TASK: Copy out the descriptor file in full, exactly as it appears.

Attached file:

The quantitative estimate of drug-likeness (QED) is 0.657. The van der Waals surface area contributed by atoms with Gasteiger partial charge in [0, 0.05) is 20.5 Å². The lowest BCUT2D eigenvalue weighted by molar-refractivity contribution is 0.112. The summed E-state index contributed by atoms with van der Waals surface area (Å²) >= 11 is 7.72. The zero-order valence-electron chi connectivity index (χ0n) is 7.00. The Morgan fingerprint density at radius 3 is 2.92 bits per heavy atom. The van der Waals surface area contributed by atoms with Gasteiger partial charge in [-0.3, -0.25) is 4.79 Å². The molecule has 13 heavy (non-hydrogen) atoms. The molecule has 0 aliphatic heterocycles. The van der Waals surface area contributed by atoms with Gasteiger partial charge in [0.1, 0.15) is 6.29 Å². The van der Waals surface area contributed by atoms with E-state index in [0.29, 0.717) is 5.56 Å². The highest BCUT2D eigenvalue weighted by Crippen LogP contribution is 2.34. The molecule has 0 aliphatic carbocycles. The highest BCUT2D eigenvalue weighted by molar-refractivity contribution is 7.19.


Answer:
The quantitative estimate of drug-likeness (QED) is 0.657. The van der Waals surface area contributed by atoms with Gasteiger partial charge in [0, 0.05) is 20.5 Å². The lowest BCUT2D eigenvalue weighted by molar-refractivity contribution is 0.112. The summed E-state index contributed by atoms with van der Waals surface area (Å²) >= 11 is 7.72. The zero-order valence-electron chi connectivity index (χ0n) is 7.00. The Morgan fingerprint density at radius 3 is 2.92 bits per heavy atom. The van der Waals surface area contributed by atoms with Gasteiger partial charge in [-0.3, -0.25) is 4.79 Å². The molecule has 13 heavy (non-hydrogen) atoms. The molecule has 0 aliphatic heterocycles. The van der Waals surface area contributed by atoms with Gasteiger partial charge in [0.1, 0.15) is 6.29 Å². The van der Waals surface area contributed by atoms with E-state index in [0.29, 0.717) is 5.56 Å². The highest BCUT2D eigenvalue weighted by Crippen LogP contribution is 2.34. The molecule has 0 aliphatic carbocycles. The highest BCUT2D eigenvalue weighted by molar-refractivity contribution is 7.19.